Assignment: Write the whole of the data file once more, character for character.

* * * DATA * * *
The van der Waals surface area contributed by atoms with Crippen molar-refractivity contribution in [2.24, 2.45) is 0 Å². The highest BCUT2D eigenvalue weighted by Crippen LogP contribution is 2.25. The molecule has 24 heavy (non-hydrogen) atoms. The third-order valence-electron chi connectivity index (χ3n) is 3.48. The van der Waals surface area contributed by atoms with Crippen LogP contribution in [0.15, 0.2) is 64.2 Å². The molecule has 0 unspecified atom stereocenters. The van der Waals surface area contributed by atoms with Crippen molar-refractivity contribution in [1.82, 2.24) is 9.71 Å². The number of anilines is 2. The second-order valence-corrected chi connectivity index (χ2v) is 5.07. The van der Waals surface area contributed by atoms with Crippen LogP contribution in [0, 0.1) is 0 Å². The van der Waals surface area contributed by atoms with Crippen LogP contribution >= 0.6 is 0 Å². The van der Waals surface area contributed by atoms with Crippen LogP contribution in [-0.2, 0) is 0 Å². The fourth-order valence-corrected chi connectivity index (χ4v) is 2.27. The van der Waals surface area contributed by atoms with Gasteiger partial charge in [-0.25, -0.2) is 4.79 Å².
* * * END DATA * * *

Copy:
The van der Waals surface area contributed by atoms with Crippen molar-refractivity contribution in [2.24, 2.45) is 0 Å². The highest BCUT2D eigenvalue weighted by Crippen LogP contribution is 2.25. The molecule has 24 heavy (non-hydrogen) atoms. The third-order valence-electron chi connectivity index (χ3n) is 3.48. The van der Waals surface area contributed by atoms with Crippen LogP contribution in [0.15, 0.2) is 64.2 Å². The molecule has 0 unspecified atom stereocenters. The van der Waals surface area contributed by atoms with Crippen molar-refractivity contribution in [1.82, 2.24) is 9.71 Å². The number of anilines is 2. The second-order valence-corrected chi connectivity index (χ2v) is 5.07. The van der Waals surface area contributed by atoms with Crippen LogP contribution in [0, 0.1) is 0 Å². The van der Waals surface area contributed by atoms with Crippen LogP contribution >= 0.6 is 0 Å². The van der Waals surface area contributed by atoms with Crippen LogP contribution in [-0.2, 0) is 0 Å². The fourth-order valence-corrected chi connectivity index (χ4v) is 2.27. The van der Waals surface area contributed by atoms with Gasteiger partial charge in [-0.25, -0.2) is 4.79 Å².